george
gfsomsel

יְמֵי־שְׁנוֹתֵינוּ בָהֶם שִׁבְעִים שָׁנָה וְאִם בִּגְבוּרֹת שְׁמוֹנִים שָׁנָה וְרָהְבָּם עָמָל וָאָוֶן

Posts 349
Frank Fenby | Forum Activity | Replied: Sat, Oct 29 2011 7:26 AM

MJ. Smith:
Whenever someone makes a statement like this, first use your brain

I love this line! Indeed we often forget to use this God given capability when listen to lecturers. Just because they claim great insight does not mean that they have it.

MJ. Smith:
Once you have determined that the speaker deserves being listened to - for whatever reason ...

Your steps here are an excellent. I have been having my folks do this but never wrote down the steps. It is a great, simply stated,  exegetical process.

I wonder if we should build a wiki section on "exegetical methods using Logos functions." To some of us these are obvious, however there are many users of Logos who have never been introduced to exegetical methods. Other may have trouble bridging the gap between paper methods and computer methods. The word study videos and others have some exegetical methods buried in them. Exegetical method questions are often asked here in the forum. For instance "how do I list all of the persons referenced in a book of the Bible?". Is anyone trying to capture these gems?

 

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Denise | Forum Activity | Replied: Sat, Oct 29 2011 7:27 AM

George .... please look at the word 'began' in the hebrew and you'll see the argument (which quite extensive). Much of it is tied to the verb forms and also the usage as to when one thinks Genesis was written. That's why a hebrew expert (one not like me!) would be needed.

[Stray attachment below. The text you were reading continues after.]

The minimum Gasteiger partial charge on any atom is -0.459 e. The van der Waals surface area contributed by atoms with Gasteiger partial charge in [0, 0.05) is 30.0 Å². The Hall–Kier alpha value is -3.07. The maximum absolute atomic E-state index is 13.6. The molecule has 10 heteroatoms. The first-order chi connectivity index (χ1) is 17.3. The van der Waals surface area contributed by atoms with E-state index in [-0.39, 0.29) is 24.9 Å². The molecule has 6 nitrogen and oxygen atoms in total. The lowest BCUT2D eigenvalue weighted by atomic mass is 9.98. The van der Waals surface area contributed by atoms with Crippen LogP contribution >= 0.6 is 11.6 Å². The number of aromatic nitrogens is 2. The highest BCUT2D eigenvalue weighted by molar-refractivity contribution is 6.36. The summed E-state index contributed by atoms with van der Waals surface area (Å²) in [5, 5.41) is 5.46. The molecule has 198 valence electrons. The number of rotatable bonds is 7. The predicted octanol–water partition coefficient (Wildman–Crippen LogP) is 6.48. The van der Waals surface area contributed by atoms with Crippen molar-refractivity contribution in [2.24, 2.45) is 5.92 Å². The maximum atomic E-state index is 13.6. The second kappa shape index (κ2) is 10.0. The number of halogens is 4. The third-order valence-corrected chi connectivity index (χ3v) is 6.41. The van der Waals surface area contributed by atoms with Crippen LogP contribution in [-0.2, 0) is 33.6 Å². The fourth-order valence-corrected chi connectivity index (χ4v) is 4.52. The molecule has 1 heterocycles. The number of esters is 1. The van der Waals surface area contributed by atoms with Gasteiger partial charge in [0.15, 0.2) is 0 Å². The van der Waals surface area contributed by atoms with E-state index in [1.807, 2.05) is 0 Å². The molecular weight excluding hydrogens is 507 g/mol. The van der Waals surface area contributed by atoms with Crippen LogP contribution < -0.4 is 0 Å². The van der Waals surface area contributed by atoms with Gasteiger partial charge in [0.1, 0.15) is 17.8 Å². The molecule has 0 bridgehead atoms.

"God will save his fallen angels and their broken wings He'll mend."

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Jack Caviness | Forum Activity | Replied: Sat, Oct 29 2011 7:48 AM

Preston Davis:
His name is Chuck Missler.

A Google search on that name was rather enlightening.

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George Somsel | Forum Activity | Replied: Sat, Oct 29 2011 7:49 AM

Denise Barnhart:

George .... please look at the word 'began' in the hebrew and you'll see the argument (which quite extensive). Much of it is tied to the verb forms and also the usage as to when one thinks Genesis was written. That's why a hebrew expert (one not like me!) would be needed.

What does that have to do with the price of eggs in Outer Mongolia?  The only thing "began" (הוּחַל) does is to function as an inceptive, i.e., to indicate the start of a process — in this case since it is a hophal form indicating causation "caused to become common."

george
gfsomsel

יְמֵי־שְׁנוֹתֵינוּ בָהֶם שִׁבְעִים שָׁנָה וְאִם בִּגְבוּרֹת שְׁמוֹנִים שָׁנָה וְרָהְבָּם עָמָל וָאָוֶן

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Denise | Forum Activity | Replied: Sat, Oct 29 2011 8:08 AM